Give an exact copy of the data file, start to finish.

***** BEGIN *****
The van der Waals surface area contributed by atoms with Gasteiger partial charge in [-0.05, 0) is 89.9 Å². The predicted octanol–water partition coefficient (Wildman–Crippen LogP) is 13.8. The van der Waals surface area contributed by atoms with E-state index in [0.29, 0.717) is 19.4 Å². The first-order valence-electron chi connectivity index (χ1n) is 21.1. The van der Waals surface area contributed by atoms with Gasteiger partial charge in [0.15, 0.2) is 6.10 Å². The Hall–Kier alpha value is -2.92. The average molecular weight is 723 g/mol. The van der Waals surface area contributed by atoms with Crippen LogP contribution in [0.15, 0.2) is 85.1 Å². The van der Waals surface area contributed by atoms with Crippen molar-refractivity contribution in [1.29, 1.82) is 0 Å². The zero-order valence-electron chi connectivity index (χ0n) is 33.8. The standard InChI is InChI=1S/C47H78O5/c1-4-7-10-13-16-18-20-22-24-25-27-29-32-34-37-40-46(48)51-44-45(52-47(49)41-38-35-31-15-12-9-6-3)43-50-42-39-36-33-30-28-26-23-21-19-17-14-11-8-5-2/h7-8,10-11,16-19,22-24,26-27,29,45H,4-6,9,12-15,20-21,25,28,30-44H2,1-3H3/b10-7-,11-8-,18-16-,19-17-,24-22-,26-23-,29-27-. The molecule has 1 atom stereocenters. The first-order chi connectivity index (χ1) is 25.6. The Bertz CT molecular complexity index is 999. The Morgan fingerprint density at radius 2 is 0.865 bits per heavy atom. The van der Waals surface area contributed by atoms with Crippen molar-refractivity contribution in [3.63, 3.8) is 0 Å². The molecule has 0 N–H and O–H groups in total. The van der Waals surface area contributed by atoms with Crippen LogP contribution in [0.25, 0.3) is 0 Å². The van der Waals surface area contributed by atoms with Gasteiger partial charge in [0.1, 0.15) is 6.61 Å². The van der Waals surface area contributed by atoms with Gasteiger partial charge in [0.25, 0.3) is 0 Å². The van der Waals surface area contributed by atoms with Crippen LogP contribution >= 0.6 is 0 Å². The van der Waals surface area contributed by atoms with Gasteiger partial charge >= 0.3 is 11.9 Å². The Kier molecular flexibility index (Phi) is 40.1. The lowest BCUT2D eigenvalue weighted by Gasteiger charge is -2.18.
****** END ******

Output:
The van der Waals surface area contributed by atoms with Gasteiger partial charge in [-0.05, 0) is 89.9 Å². The predicted octanol–water partition coefficient (Wildman–Crippen LogP) is 13.8. The van der Waals surface area contributed by atoms with E-state index in [0.29, 0.717) is 19.4 Å². The first-order valence-electron chi connectivity index (χ1n) is 21.1. The van der Waals surface area contributed by atoms with Gasteiger partial charge in [0.15, 0.2) is 6.10 Å². The Hall–Kier alpha value is -2.92. The average molecular weight is 723 g/mol. The van der Waals surface area contributed by atoms with Crippen LogP contribution in [0.15, 0.2) is 85.1 Å². The van der Waals surface area contributed by atoms with Crippen molar-refractivity contribution in [1.29, 1.82) is 0 Å². The zero-order valence-electron chi connectivity index (χ0n) is 33.8. The standard InChI is InChI=1S/C47H78O5/c1-4-7-10-13-16-18-20-22-24-25-27-29-32-34-37-40-46(48)51-44-45(52-47(49)41-38-35-31-15-12-9-6-3)43-50-42-39-36-33-30-28-26-23-21-19-17-14-11-8-5-2/h7-8,10-11,16-19,22-24,26-27,29,45H,4-6,9,12-15,20-21,25,28,30-44H2,1-3H3/b10-7-,11-8-,18-16-,19-17-,24-22-,26-23-,29-27-. The molecule has 1 atom stereocenters. The first-order chi connectivity index (χ1) is 25.6. The Bertz CT molecular complexity index is 999. The Morgan fingerprint density at radius 2 is 0.865 bits per heavy atom. The van der Waals surface area contributed by atoms with Crippen molar-refractivity contribution in [3.63, 3.8) is 0 Å². The molecule has 0 N–H and O–H groups in total. The van der Waals surface area contributed by atoms with Crippen LogP contribution in [0.25, 0.3) is 0 Å². The van der Waals surface area contributed by atoms with Gasteiger partial charge in [0.1, 0.15) is 6.61 Å². The van der Waals surface area contributed by atoms with Gasteiger partial charge in [0.25, 0.3) is 0 Å². The van der Waals surface area contributed by atoms with Crippen LogP contribution >= 0.6 is 0 Å². The van der Waals surface area contributed by atoms with Gasteiger partial charge >= 0.3 is 11.9 Å². The Kier molecular flexibility index (Phi) is 40.1. The lowest BCUT2D eigenvalue weighted by Gasteiger charge is -2.18.